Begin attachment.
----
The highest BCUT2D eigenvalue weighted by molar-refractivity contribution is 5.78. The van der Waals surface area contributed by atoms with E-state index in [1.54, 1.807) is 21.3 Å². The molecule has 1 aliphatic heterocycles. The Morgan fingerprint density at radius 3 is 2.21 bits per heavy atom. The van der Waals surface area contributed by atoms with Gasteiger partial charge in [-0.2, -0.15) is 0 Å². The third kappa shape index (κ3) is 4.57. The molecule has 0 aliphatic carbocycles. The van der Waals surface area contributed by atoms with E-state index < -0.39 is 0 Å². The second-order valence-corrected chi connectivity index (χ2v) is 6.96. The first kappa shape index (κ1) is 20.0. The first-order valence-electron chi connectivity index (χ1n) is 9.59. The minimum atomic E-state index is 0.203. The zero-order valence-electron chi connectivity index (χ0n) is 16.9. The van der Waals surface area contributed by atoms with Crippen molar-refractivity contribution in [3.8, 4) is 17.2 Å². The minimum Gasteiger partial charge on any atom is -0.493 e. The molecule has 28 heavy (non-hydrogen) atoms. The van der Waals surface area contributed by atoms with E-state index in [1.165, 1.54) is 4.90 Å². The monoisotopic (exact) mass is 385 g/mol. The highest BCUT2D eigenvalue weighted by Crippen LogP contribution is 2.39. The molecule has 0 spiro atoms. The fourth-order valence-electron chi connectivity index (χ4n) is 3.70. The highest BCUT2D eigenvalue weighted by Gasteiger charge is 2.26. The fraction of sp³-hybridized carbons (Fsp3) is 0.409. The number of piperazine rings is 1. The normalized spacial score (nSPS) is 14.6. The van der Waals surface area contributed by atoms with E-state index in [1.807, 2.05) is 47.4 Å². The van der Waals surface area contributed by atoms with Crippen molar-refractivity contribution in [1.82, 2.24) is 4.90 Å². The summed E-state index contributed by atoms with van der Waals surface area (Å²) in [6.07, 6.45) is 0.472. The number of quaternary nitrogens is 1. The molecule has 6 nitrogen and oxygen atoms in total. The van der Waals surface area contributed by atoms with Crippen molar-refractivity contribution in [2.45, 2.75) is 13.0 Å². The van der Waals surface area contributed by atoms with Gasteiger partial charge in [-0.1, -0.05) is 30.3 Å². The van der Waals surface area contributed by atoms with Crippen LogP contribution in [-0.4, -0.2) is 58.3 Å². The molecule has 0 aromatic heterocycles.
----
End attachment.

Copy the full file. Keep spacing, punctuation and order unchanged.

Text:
The highest BCUT2D eigenvalue weighted by molar-refractivity contribution is 5.78. The van der Waals surface area contributed by atoms with E-state index in [1.54, 1.807) is 21.3 Å². The molecule has 1 aliphatic heterocycles. The Morgan fingerprint density at radius 3 is 2.21 bits per heavy atom. The van der Waals surface area contributed by atoms with Gasteiger partial charge in [-0.2, -0.15) is 0 Å². The third kappa shape index (κ3) is 4.57. The molecule has 0 aliphatic carbocycles. The van der Waals surface area contributed by atoms with E-state index < -0.39 is 0 Å². The second-order valence-corrected chi connectivity index (χ2v) is 6.96. The first kappa shape index (κ1) is 20.0. The first-order valence-electron chi connectivity index (χ1n) is 9.59. The minimum atomic E-state index is 0.203. The zero-order valence-electron chi connectivity index (χ0n) is 16.9. The van der Waals surface area contributed by atoms with Crippen molar-refractivity contribution in [3.8, 4) is 17.2 Å². The minimum Gasteiger partial charge on any atom is -0.493 e. The molecule has 28 heavy (non-hydrogen) atoms. The van der Waals surface area contributed by atoms with E-state index in [1.165, 1.54) is 4.90 Å². The monoisotopic (exact) mass is 385 g/mol. The highest BCUT2D eigenvalue weighted by Crippen LogP contribution is 2.39. The molecule has 0 spiro atoms. The fourth-order valence-electron chi connectivity index (χ4n) is 3.70. The highest BCUT2D eigenvalue weighted by Gasteiger charge is 2.26. The fraction of sp³-hybridized carbons (Fsp3) is 0.409. The number of piperazine rings is 1. The normalized spacial score (nSPS) is 14.6. The van der Waals surface area contributed by atoms with E-state index in [1.807, 2.05) is 47.4 Å². The van der Waals surface area contributed by atoms with Crippen molar-refractivity contribution in [1.82, 2.24) is 4.90 Å². The summed E-state index contributed by atoms with van der Waals surface area (Å²) in [6.07, 6.45) is 0.472. The number of quaternary nitrogens is 1. The molecule has 6 nitrogen and oxygen atoms in total. The van der Waals surface area contributed by atoms with Crippen molar-refractivity contribution in [2.45, 2.75) is 13.0 Å². The van der Waals surface area contributed by atoms with Gasteiger partial charge in [-0.1, -0.05) is 30.3 Å². The van der Waals surface area contributed by atoms with Crippen LogP contribution in [-0.4, -0.2) is 58.3 Å². The molecule has 0 aromatic heterocycles.